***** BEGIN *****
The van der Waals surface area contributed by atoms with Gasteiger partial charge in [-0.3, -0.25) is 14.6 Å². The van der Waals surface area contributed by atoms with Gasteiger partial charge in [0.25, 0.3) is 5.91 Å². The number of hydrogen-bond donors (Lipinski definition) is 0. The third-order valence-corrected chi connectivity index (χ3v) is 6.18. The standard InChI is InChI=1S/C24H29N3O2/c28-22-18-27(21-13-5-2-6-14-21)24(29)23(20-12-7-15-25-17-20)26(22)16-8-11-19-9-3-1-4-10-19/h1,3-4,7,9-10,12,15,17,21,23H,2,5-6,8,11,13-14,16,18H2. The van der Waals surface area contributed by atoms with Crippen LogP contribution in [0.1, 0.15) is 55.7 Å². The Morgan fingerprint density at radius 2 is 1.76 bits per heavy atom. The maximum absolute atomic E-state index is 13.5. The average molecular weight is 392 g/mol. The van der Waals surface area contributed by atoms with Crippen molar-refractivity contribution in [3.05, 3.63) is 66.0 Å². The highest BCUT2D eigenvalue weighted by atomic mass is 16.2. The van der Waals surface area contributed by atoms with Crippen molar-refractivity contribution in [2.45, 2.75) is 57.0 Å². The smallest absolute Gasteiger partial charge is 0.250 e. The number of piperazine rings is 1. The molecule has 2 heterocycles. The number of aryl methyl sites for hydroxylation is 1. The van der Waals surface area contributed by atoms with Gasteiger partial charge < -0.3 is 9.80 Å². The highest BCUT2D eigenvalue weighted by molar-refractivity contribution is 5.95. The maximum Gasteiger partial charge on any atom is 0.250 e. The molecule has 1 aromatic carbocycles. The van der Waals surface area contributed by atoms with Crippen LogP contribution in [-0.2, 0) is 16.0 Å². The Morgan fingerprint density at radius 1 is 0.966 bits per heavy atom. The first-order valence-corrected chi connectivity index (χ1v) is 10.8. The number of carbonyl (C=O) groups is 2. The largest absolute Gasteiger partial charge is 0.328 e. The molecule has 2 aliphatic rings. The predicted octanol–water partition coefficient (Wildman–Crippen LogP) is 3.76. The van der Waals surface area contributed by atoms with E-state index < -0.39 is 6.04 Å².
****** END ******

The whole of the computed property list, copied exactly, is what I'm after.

The van der Waals surface area contributed by atoms with Gasteiger partial charge in [-0.3, -0.25) is 14.6 Å². The van der Waals surface area contributed by atoms with Gasteiger partial charge in [0.25, 0.3) is 5.91 Å². The number of hydrogen-bond donors (Lipinski definition) is 0. The third-order valence-corrected chi connectivity index (χ3v) is 6.18. The standard InChI is InChI=1S/C24H29N3O2/c28-22-18-27(21-13-5-2-6-14-21)24(29)23(20-12-7-15-25-17-20)26(22)16-8-11-19-9-3-1-4-10-19/h1,3-4,7,9-10,12,15,17,21,23H,2,5-6,8,11,13-14,16,18H2. The van der Waals surface area contributed by atoms with Crippen LogP contribution in [0.1, 0.15) is 55.7 Å². The Morgan fingerprint density at radius 2 is 1.76 bits per heavy atom. The maximum absolute atomic E-state index is 13.5. The average molecular weight is 392 g/mol. The van der Waals surface area contributed by atoms with Crippen molar-refractivity contribution in [3.05, 3.63) is 66.0 Å². The highest BCUT2D eigenvalue weighted by atomic mass is 16.2. The van der Waals surface area contributed by atoms with Crippen molar-refractivity contribution in [2.45, 2.75) is 57.0 Å². The smallest absolute Gasteiger partial charge is 0.250 e. The number of piperazine rings is 1. The molecule has 2 heterocycles. The number of aryl methyl sites for hydroxylation is 1. The van der Waals surface area contributed by atoms with Gasteiger partial charge < -0.3 is 9.80 Å². The highest BCUT2D eigenvalue weighted by molar-refractivity contribution is 5.95. The maximum Gasteiger partial charge on any atom is 0.250 e. The molecule has 1 aromatic carbocycles. The van der Waals surface area contributed by atoms with Crippen LogP contribution in [-0.2, 0) is 16.0 Å². The Morgan fingerprint density at radius 1 is 0.966 bits per heavy atom. The first-order valence-corrected chi connectivity index (χ1v) is 10.8. The number of carbonyl (C=O) groups is 2. The largest absolute Gasteiger partial charge is 0.328 e. The molecule has 2 aliphatic rings. The predicted octanol–water partition coefficient (Wildman–Crippen LogP) is 3.76. The van der Waals surface area contributed by atoms with E-state index < -0.39 is 6.04 Å².